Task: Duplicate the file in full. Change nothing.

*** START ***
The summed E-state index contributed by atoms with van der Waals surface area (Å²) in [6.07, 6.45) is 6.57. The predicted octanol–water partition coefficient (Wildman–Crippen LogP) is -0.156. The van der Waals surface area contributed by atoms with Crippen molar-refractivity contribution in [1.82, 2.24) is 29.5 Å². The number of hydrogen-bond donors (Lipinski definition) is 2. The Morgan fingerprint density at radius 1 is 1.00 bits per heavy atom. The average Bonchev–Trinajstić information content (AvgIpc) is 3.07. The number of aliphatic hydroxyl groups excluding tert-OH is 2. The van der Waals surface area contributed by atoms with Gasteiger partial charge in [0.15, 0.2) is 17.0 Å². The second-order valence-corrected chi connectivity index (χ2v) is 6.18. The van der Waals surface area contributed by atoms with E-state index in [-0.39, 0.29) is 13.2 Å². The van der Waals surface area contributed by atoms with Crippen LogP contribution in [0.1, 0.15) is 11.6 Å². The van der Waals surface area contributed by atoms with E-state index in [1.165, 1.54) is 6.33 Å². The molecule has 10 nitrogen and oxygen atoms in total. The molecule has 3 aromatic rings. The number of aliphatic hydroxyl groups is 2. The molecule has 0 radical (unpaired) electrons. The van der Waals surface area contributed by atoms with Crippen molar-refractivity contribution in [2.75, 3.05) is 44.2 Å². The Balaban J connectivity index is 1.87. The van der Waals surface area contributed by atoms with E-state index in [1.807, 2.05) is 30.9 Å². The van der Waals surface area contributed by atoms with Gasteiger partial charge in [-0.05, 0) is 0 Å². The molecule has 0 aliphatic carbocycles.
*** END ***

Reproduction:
The summed E-state index contributed by atoms with van der Waals surface area (Å²) in [6.07, 6.45) is 6.57. The predicted octanol–water partition coefficient (Wildman–Crippen LogP) is -0.156. The van der Waals surface area contributed by atoms with Crippen molar-refractivity contribution in [1.82, 2.24) is 29.5 Å². The number of hydrogen-bond donors (Lipinski definition) is 2. The Morgan fingerprint density at radius 1 is 1.00 bits per heavy atom. The average Bonchev–Trinajstić information content (AvgIpc) is 3.07. The number of aliphatic hydroxyl groups excluding tert-OH is 2. The van der Waals surface area contributed by atoms with Gasteiger partial charge in [0.15, 0.2) is 17.0 Å². The second-order valence-corrected chi connectivity index (χ2v) is 6.18. The van der Waals surface area contributed by atoms with E-state index in [-0.39, 0.29) is 13.2 Å². The van der Waals surface area contributed by atoms with Crippen LogP contribution in [0.1, 0.15) is 11.6 Å². The van der Waals surface area contributed by atoms with E-state index in [1.165, 1.54) is 6.33 Å². The molecule has 10 nitrogen and oxygen atoms in total. The molecule has 3 aromatic rings. The number of aliphatic hydroxyl groups is 2. The molecule has 0 radical (unpaired) electrons. The van der Waals surface area contributed by atoms with Crippen molar-refractivity contribution in [2.75, 3.05) is 44.2 Å². The Balaban J connectivity index is 1.87. The van der Waals surface area contributed by atoms with E-state index in [1.807, 2.05) is 30.9 Å². The van der Waals surface area contributed by atoms with Gasteiger partial charge in [-0.05, 0) is 0 Å². The molecule has 0 aliphatic carbocycles.